My strategy for creative writing was long and kind of tiresome, and maybe a little unnecessary, but it worked. I wrote a base story about discovery. I pulled apart every single point within the syllabus and made it a topic sentence. Then I altered my story to fit every single one of those points, and then I memorized the alterations and the base story. But if this method sounds daunting to you, you can do an easier version with a little more improv.
I would definitely suggest having a story that you at least know the timeline of. Have some sort of idea of a character or a plot, which you know you can fit discovery into. And then with the syllabus, brainstorm how you would alter your story to fit these points.
Once you know how flexible your story is, practice with stimuli!
Section III – Essay
Studying for the essay relies heavily on you knowing your texts. Find a way to organize your ideas on discovery within each of your texts. I made a mindmap for my prescribed and for my related text, then technique tables on their effect, and a quote page for each. After studying this, I made another resource to use leading to my exams that basically outlined an essay or paragraph on each point within the syllabus. This was super helpful to me and I referred back to it regularly when practicing essays.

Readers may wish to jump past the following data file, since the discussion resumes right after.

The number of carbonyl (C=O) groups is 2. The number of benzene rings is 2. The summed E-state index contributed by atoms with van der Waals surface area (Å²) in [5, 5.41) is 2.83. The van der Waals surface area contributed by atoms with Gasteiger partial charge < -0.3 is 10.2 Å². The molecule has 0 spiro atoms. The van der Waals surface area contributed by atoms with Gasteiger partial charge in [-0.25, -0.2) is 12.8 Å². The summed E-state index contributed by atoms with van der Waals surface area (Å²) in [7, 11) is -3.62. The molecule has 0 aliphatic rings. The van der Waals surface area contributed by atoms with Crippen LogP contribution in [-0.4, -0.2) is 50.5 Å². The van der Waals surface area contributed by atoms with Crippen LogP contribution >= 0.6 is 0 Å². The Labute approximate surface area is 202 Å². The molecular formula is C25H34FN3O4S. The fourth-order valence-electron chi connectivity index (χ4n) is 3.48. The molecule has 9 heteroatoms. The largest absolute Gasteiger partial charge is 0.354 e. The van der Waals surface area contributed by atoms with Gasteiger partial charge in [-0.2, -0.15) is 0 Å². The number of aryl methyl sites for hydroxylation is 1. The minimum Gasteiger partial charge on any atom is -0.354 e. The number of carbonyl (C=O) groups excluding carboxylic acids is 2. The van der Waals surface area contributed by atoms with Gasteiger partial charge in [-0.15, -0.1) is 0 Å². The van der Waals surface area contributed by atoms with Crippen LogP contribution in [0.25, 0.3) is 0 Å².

When practicing, always handwrite, then type up. This way you can review your essay, and it also makes it easier to mark and make notes on. The first few times, have your notes in front of you- but then as you start to memorise, remove them. At this point you should start timing your practices to make sure you are hitting the 40 minute mark. But don’t rush yourself to write an essay you don’t understand; always take the time to know exactly what you’re writing about and what your points are. This all helps to enhance your understanding.